Make way for Maine in your travel plans
Maine's craggy coastline and rustic seafood shacks may get all the attention, but the state has a lot more to offer. Old-school chowder and lobster rolls are still available and are just as good as ever – but more recently Portland and other centers boast eateries worthy of national attention as well as thriving craft breweries and wineries.
Maine's vast interior is another understated marvel, with memorable hiking, camping and lakeside water sports. The state's always-solid tourism sector is thriving, posing a dilemma for the would-be visitor: When's the best time to enjoy what Maine has to offer, without facing the worst of the tourist-season crowds?
Wait until after Labor Day
Here's a hint: If you're a traditionalist, you won't be wearing white (we're being facetious; even the Emily Post Institute agrees that rule is outdated). Waiting until after Labor Day, when the traditional summer season ends, can make your Maine vacation much more enjoyable. The seaside towns will be just as beautiful, the restaurants will be just as good – and less crowded – and depending where you stay, rates will often be lower in autumn's so-called "shoulder season." Whether you stick to the coast or drive through the lakes, forests and farmlands of the interior, you'll enjoy the best of the state without nearly as much congestion.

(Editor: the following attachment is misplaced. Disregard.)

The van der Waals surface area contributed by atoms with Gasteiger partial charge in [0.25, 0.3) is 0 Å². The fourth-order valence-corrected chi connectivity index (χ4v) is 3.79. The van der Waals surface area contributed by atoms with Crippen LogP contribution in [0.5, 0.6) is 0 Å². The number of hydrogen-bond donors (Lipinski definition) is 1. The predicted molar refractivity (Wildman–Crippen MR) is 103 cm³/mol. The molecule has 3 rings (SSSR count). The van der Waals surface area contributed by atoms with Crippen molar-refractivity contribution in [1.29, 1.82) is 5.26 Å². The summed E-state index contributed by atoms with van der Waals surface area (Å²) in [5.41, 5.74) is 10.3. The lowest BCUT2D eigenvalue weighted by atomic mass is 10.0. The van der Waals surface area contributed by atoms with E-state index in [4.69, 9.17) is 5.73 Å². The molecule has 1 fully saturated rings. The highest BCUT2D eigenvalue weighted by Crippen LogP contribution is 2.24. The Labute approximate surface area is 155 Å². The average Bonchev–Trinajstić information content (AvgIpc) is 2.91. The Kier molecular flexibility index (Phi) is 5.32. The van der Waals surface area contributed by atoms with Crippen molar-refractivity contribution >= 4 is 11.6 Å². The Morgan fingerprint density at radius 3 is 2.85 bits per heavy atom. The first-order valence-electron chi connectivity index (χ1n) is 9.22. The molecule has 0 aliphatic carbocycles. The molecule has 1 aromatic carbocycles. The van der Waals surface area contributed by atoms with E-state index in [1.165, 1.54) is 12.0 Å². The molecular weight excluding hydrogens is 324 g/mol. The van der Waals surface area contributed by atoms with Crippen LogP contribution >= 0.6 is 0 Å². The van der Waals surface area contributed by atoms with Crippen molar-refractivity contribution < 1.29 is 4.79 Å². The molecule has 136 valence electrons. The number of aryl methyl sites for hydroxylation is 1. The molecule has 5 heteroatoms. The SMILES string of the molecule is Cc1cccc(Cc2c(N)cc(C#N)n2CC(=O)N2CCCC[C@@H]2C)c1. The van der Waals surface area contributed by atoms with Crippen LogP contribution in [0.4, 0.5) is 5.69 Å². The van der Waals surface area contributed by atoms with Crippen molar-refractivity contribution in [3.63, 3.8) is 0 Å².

Why autumn in Maine totally rocks
Maine has beautiful beaches, but the water is a bit chilly for all but the hardiest swimmers even in mid-summer. The sandy shore is great for strolling or an old-fashioned clambake, though, and that whiff of smoke in the air is even better in the fall. There's also plenty of whale watching, fishing, coastal and inland canoeing and boat tours, if you like to spend time on the water, with hiking, cycling, hunting and more in the interior. Crowds get smaller but the beauty does not in coastal Acadia National Park and the inland Katahdin Woods and Waters National Monument, equally spectacular in their respective ways. If you wait until early October, around the Columbus Day weekend, you can add some of the country's most stunning fall foliage to your reasons for coming. Oh, and it also happens to be peak lobster season. Case closed.
The weather is still pretty favorable
Even in mid-summer, temperatures in coastal Maine are relatively cool, with daytime highs reaching only the mid-70s, which is part of the state's appeal. The average daytime high for Portland in September remains a comfortable 70 F in September and drops to 58.7 F in October, getting noticeably chillier as the month wears on. You can expect crisp nights and cool breezes from the water even in the warmest months, so bring sweaters and comfy sweatshirts. Rain gear is always a good idea, too. Precipitation doesn't increase dramatically in the fall, but there's always the chance of rain, drizzle or a chilling fog – this is the coast, after all – and you'll enjoy yourself more if you're prepared for it.
A few other things you should know
Traffic along Maine's coastal highways drops off pretty sharply after Labor Day, but as long as the weather stays pleasant you can expect extra traffic on the weekends. The same holds true for the I-95 and other major highways, though as the state's main arteries, they'll retain more workaday traffic.
Visiting popular attractions on weekdays, rather than weekends, and making sure you pass through urban areas outside of commuting hours, should keep your roads clear and your patience intact. There are plenty of fairs and special events in the fall throughout the state, so visit Maine's tourism site while planning your trip. Knowing the dates and locations means you can catch anything that interests you, while dodging crowds and competition for the best accommodations.